1 Samuel 7:1
Then the men of Kiriath-jearim came for the ark of the LORD and took it into Abinadab's house on the hill. And they consecrated his son Eleazar to guard the ark of the LORD.
Sermons
Steps of Return to GodD. Fraser 1 Samuel 7:1-12


The whole interest of this passage is moral. No stress is laid on the forms, or even the authorised appurtenances, of religion. The ark, of which we have heard so much, and which had been treated with a singular mixture of superstition and profanity, plays no part in the history. It is left for years in a quiet retreat. Israel had backslidden from the Lord. The steps of their return have a meaning and a moral lesson for all generations.

I. THE FEELING OF A GREAT MORAL AND SPIRITUAL WANT. ("The house of Israel lamented after the Lord." For twenty years the ark had been withdrawn, and under the yoke of the Philistines the spirit of Israel seemed to be quelled and stupefied. Even Samuel appears to have held himself in reserve till a time should arrive more favourable for the moral suasion and admonition of a prophet. And heathen worship crept over the land. But at last conscience began to stir, the soul of the people was weary, and there rose a wistful, sorrowful cry after the God of their fathers. This surely is always the beginning of a backslider's restoration, he wearies, and is ashamed of his own ways; feels his folly and wickedness, and then sighs after a forfeited blessedness - laments after the Lord.

II. REPENTANCE PREACHED AND PRACTISED. When the time came for the people to hear him with an awakened conscience, Samuel addressed all the tribes with a voice of moral authority that recalls the admonitions of Moses and the last words of Joshua (ver. 3). And the people obeyed his word, showing their repentance in the most thorough and practical way by "putting away Baalim and Ashtaroth." So must every true prophet or preacher of righteousness summon men to repentance, and testify to them that God will not take their part while their hearts are disloyal to him. It is useless to lament after the Lord and still retain false gods. Our God is not mocked, nor can his favour be gained by mere words and empty sighs.

III. A NEW ORDER BEGUN. At Mizpah, after solemn public confession of sin against Jehovah, "Samuel judged the people of Israel." He seized the opportunity to institute a more authoritative and vigorous administration of public affairs. He knew well the need of establishing order and discipline under the sacred law. And the people consented. So when there is sincere repentance a new order begins. The authority of the law of the Lord over conscience and life is acknowledged, and there is evinced a new obedience.

IV. A FIGHT FOR HOLY LIBERTY. The Philistines had no objection to the Israelite worship of Baal and Astarte; but so soon as they heard of their return to the service of Jehovah and of the increased authority of Samuel, they mustered their forces to attack them. And the faith of the penitent tribes was not yet sufficiently established or assured to prevent their being "afraid of the Philistines." They stood their ground, however, and asked Samuel to pray for them to the Lord. So they got the victory. When a backslider returns to God, endeavouring to regain his self-respect, and to resume his place as a well doer, he finds that evil rises up within him and fights hard for the mastery. As Pharaoh would not let the people go and the Philistines would not let them restore religion or regain national independence without a struggle to keep them down, so does sin strive to retain under its yoke the sinner who is escaping through repentance. But let faith appeal to God along with the burnt offering of entire consecration to him. He gives the victory to the weak.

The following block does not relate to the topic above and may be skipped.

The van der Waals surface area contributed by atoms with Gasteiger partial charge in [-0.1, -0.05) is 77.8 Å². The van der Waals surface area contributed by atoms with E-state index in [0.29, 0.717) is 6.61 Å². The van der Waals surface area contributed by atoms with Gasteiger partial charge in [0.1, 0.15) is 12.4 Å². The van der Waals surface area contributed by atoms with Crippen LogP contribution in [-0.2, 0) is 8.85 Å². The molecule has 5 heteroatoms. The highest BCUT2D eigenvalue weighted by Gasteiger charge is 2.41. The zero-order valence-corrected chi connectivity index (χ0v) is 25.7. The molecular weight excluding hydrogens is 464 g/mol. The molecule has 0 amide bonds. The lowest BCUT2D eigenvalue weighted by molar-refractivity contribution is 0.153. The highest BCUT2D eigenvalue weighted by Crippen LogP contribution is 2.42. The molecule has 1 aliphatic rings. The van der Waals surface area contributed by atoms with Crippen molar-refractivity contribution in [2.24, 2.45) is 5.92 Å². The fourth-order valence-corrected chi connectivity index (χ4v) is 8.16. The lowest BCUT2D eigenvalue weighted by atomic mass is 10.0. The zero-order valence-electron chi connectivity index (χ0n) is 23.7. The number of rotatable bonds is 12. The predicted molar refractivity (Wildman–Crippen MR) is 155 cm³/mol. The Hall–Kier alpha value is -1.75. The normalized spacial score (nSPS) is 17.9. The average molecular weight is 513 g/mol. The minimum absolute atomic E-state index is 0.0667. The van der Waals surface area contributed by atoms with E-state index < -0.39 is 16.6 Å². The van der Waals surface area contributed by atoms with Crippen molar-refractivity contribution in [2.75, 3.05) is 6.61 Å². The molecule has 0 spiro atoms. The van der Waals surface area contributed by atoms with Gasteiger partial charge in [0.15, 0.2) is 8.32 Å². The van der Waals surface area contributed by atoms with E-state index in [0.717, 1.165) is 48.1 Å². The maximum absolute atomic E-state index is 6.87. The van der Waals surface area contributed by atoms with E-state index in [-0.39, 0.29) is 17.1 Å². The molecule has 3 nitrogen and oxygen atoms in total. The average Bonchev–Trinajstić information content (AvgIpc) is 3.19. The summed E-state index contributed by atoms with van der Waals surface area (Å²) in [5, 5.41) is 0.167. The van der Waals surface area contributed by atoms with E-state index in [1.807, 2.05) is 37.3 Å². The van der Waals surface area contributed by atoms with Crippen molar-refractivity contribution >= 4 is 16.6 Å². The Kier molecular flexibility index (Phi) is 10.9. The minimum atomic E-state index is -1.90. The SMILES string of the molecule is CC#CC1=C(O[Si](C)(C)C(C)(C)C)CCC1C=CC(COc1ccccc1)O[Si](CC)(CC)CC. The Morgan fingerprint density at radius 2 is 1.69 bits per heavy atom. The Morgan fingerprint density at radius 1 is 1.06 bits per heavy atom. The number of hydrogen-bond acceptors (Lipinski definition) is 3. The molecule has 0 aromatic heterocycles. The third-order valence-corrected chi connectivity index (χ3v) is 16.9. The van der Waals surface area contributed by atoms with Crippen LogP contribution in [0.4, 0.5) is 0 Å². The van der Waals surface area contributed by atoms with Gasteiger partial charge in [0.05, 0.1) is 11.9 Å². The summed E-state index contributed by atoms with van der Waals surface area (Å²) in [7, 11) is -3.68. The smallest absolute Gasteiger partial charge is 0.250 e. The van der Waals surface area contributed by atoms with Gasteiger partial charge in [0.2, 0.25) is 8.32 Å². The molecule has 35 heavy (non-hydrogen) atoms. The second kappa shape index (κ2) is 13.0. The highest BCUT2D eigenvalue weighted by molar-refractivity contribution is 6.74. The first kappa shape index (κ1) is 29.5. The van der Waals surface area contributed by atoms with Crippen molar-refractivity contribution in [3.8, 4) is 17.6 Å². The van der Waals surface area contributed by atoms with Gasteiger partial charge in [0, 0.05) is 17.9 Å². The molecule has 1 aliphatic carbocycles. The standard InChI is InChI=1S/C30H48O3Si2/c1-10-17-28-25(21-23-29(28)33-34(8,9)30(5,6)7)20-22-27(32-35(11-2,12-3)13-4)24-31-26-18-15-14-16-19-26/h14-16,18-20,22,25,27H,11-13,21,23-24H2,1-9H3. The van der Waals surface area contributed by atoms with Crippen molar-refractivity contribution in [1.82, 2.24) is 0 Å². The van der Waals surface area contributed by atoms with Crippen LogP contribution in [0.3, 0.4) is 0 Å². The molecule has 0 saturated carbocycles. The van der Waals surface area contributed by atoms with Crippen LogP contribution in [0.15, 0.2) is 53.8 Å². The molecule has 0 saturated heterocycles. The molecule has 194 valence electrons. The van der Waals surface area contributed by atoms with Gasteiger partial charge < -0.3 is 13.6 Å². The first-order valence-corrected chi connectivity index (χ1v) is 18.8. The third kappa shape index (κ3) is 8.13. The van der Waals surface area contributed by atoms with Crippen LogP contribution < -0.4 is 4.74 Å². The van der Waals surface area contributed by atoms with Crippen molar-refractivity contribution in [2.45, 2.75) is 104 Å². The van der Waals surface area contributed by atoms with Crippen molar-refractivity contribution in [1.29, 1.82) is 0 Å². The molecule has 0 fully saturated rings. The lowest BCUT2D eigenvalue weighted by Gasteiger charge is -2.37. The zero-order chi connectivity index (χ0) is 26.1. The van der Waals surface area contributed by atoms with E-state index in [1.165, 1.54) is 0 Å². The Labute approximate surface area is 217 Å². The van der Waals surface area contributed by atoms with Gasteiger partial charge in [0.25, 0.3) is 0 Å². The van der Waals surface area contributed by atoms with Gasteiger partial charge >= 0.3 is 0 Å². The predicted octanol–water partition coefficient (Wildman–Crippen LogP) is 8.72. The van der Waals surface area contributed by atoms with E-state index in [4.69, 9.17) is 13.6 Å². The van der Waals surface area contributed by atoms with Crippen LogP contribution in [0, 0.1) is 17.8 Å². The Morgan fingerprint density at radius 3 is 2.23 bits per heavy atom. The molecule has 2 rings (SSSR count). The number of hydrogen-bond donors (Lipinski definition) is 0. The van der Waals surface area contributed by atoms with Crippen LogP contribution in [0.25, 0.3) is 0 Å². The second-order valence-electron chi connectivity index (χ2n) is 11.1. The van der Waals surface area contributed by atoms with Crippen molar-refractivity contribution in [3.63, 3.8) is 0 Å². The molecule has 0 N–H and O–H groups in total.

V. GRATEFUL ACKNOWLEDGMENT OF HELP FROM GOD. Samuel knew the value to a nation of inspiriting recollections, and therefore set up a stone or pillar to commemorate the great victory. But he was careful to make it a witness not to Israel's . prowess, but to Jehovah's timely help. It was Ebenezer, the stone of help. It said "Te Deum Landamus." The spiritual life has its Ebenezers, - many of them. Nations are ready enough to raise proud pillars and triumphal arches to celebrate their feats in war. Europe has ever so many columns, streets, squares, and boulevards, and bridges named after battles. Let us remember the battles of principle, the fights with temptation through which we have passed. When we have failed, ours is the shame. When we have overcome, to God be the glory. We recommend not remembrance only, but some stone of remembrance. It is a true and wise impulse which has often led Christians to commemorate a great deliverance or consolation vouchsafed to themselves by building a church, an hospital, or an almshouse, or by founding a mission, or some institution of learning or benevolence. Such a stone of remembrance helps him who rears it to resist the tendency to let religious impressions and memories fade from the mind, and it proclaims to others that some men, at all events, have proved God as the Hearer of prayer and the Helper of the needy. - F.